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Author Topic: Another look at DxO  (Read 9440 times)
keith_cooper
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« on: February 02, 2009, 05:04:15 AM »
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I've finally got round to having a good look at the latest (5.3) version of DxO and have written up a description and some thoughts at a DxO Optics Pro V5.3 review

Having looked at the software since it first came out (Jpeg only!!) it's interesting to see the improved RAW conversion facilities, although I find the whole program just getting 'bigger' in many ways I'm just not inclined to use - still I recognise the market they're aiming at and as long as the whistles and bells don't come at the expense of image quality I don't mind.

I'm just hoping they bring out support for the EF14mm 2.8L II and EF15mm on my 1Ds3 before too long :-)
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lbenac
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« Reply #1 on: February 02, 2009, 08:52:44 AM »
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Quote from: keith_cooper
I've finally got round to having a good look at the latest (5.3) version of DxO and have written up a description and some thoughts at a DxO Optics Pro V5.3 review

Having looked at the software since it first came out (Jpeg only!!) it's interesting to see the improved RAW conversion facilities, although I find the whole program just getting 'bigger' in many ways I'm just not inclined to use - still I recognise the market they're aiming at and as long as the whistles and bells don't come at the expense of image quality I don't mind.

I'm just hoping they bring out support for the EF14mm 2.8L II and EF15mm on my 1Ds3 before too long :-)

I have changed from using Capture One 4 to using DXO as my main converter because I liked the result better for my Pentax files.
One thing that I do not like and that DXO's technical support has acknowledged as a potential future improvement to the software is the way DXO handle shadow/highlight clipping and histogram.
In Capture One this information is based on the output color space that you have chosen i.e. histogram and clipping warning (when applicable) will change if you change your output space from ProPhoto to sRGB without changing any parameters.
In DXO that is not the case because both histogram and clipping information is based on a very large internal space only - not on the output space. DXO relies in its ability to make the conversion from large working space to output space but there is no information regarding any clipping or color changes that might occur as a result of getting everything in gamut in a smaller/different shape color space. Note that if you output to a very large color space like ProPhoto or J.Holmes Dcam 5 or 4 it probably does not matter at all.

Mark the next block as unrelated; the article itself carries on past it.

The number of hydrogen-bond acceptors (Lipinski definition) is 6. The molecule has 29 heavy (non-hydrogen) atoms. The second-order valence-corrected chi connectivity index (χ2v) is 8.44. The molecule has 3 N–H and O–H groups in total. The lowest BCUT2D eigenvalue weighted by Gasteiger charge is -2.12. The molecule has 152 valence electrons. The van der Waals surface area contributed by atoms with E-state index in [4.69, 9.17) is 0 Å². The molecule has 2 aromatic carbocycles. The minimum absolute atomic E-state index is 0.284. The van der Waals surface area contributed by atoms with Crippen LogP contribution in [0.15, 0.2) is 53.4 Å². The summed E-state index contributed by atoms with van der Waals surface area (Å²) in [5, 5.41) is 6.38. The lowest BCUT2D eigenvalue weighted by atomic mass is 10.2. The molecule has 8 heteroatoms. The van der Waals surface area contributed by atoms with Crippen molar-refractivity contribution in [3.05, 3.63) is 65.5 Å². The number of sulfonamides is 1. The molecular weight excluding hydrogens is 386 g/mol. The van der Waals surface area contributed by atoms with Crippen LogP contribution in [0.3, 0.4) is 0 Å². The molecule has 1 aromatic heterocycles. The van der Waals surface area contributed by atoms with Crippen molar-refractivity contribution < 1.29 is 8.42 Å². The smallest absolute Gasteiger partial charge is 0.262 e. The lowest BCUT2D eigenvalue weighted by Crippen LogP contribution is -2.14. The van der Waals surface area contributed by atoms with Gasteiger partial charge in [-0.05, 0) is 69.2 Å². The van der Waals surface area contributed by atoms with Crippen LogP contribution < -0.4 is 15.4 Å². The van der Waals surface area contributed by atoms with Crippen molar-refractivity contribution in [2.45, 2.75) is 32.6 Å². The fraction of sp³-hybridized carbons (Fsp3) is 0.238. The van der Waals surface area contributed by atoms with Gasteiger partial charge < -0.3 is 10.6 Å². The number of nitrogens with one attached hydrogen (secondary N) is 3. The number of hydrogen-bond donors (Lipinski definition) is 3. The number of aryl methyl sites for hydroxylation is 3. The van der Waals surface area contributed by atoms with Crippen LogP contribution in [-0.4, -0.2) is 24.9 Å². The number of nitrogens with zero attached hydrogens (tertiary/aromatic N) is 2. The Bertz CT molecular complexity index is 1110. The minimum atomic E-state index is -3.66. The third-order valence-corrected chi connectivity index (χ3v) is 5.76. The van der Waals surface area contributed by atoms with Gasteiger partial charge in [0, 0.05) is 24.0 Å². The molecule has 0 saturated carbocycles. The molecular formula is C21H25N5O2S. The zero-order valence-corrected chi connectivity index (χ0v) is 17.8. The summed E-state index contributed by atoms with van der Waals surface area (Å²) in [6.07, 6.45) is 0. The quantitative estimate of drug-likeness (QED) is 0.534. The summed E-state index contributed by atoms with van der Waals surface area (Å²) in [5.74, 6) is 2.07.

I am sure that it is just fine for most images but it would be nice to see an histogram related to the output space.

Cheers,
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Luc Benac
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NikosR
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« Reply #2 on: February 02, 2009, 09:12:32 AM »
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Quote from: lbenac
I have changed from using Capture One 4 to using DXO as my main converter because I liked the result better for my Pentax files.
One thing that I do not like and that DXO's technical support has acknowledged as a potential future improvement to the software is the way DXO handle shadow/highlight clipping and histogram.
In Capture One this information is based on the output color space that you have chosen i.e. histogram and clipping warning (when applicable) will change if you change your output space from ProPhoto to sRGB without changing any parameters.
In DXO that is not the case because both histogram and clipping information is based on a very large internal space only - not on the output space. DXO relies in its ability to make the conversion from large working space to output space but there is no information regarding any clipping or color changes that might occur as a result of getting everything in gamut in a smaller/different shape color space. Note that if you output to a very large color space like ProPhoto or J.Holmes Dcam 5 or 4 it probably does not matter at all.

I am sure that it is just fine for most images but it would be nice to see an histogram related to the output space.

Cheers,

Same applies to ACR / LR I believe.
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Nikos
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« Reply #3 on: February 04, 2009, 10:35:44 AM »
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Quote from: NikosR
Same applies to ACR / LR I believe.

CO4 is also better than ACR and LR.  Too bad.
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jamesn